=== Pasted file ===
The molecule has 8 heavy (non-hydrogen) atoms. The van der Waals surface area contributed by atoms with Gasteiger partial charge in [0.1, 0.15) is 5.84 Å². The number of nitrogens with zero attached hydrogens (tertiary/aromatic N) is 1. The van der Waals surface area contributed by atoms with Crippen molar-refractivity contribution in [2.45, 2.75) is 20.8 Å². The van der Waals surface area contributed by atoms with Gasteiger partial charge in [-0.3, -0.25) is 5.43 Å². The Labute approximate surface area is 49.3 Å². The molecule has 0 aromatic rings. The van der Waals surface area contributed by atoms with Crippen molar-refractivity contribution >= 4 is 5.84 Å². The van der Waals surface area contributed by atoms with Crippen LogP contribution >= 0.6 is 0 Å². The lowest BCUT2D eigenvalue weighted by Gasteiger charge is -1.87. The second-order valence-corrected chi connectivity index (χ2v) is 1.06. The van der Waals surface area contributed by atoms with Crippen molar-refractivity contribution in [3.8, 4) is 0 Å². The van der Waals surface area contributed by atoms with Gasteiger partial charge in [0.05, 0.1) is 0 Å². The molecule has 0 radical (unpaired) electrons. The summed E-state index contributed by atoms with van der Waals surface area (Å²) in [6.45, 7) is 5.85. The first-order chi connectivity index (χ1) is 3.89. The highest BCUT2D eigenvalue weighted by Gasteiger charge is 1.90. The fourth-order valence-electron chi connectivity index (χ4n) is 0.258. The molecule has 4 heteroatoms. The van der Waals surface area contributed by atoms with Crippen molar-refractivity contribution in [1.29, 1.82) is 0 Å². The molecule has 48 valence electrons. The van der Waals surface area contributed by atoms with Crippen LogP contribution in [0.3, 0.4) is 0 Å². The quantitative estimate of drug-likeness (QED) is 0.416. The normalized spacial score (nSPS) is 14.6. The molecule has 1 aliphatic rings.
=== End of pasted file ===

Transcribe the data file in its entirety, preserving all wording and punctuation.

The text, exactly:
The molecule has 8 heavy (non-hydrogen) atoms. The van der Waals surface area contributed by atoms with Gasteiger partial charge in [0.1, 0.15) is 5.84 Å². The number of nitrogens with zero attached hydrogens (tertiary/aromatic N) is 1. The van der Waals surface area contributed by atoms with Crippen molar-refractivity contribution in [2.45, 2.75) is 20.8 Å². The van der Waals surface area contributed by atoms with Gasteiger partial charge in [-0.3, -0.25) is 5.43 Å². The Labute approximate surface area is 49.3 Å². The molecule has 0 aromatic rings. The van der Waals surface area contributed by atoms with Crippen molar-refractivity contribution >= 4 is 5.84 Å². The van der Waals surface area contributed by atoms with Crippen LogP contribution >= 0.6 is 0 Å². The lowest BCUT2D eigenvalue weighted by Gasteiger charge is -1.87. The second-order valence-corrected chi connectivity index (χ2v) is 1.06. The van der Waals surface area contributed by atoms with Crippen molar-refractivity contribution in [3.8, 4) is 0 Å². The van der Waals surface area contributed by atoms with Gasteiger partial charge in [0.05, 0.1) is 0 Å². The molecule has 0 radical (unpaired) electrons. The summed E-state index contributed by atoms with van der Waals surface area (Å²) in [6.45, 7) is 5.85. The first-order chi connectivity index (χ1) is 3.89. The highest BCUT2D eigenvalue weighted by Gasteiger charge is 1.90. The fourth-order valence-electron chi connectivity index (χ4n) is 0.258. The molecule has 4 heteroatoms. The van der Waals surface area contributed by atoms with Crippen molar-refractivity contribution in [1.29, 1.82) is 0 Å². The molecule has 48 valence electrons. The van der Waals surface area contributed by atoms with Crippen LogP contribution in [0.3, 0.4) is 0 Å². The quantitative estimate of drug-likeness (QED) is 0.416. The normalized spacial score (nSPS) is 14.6. The molecule has 1 aliphatic rings.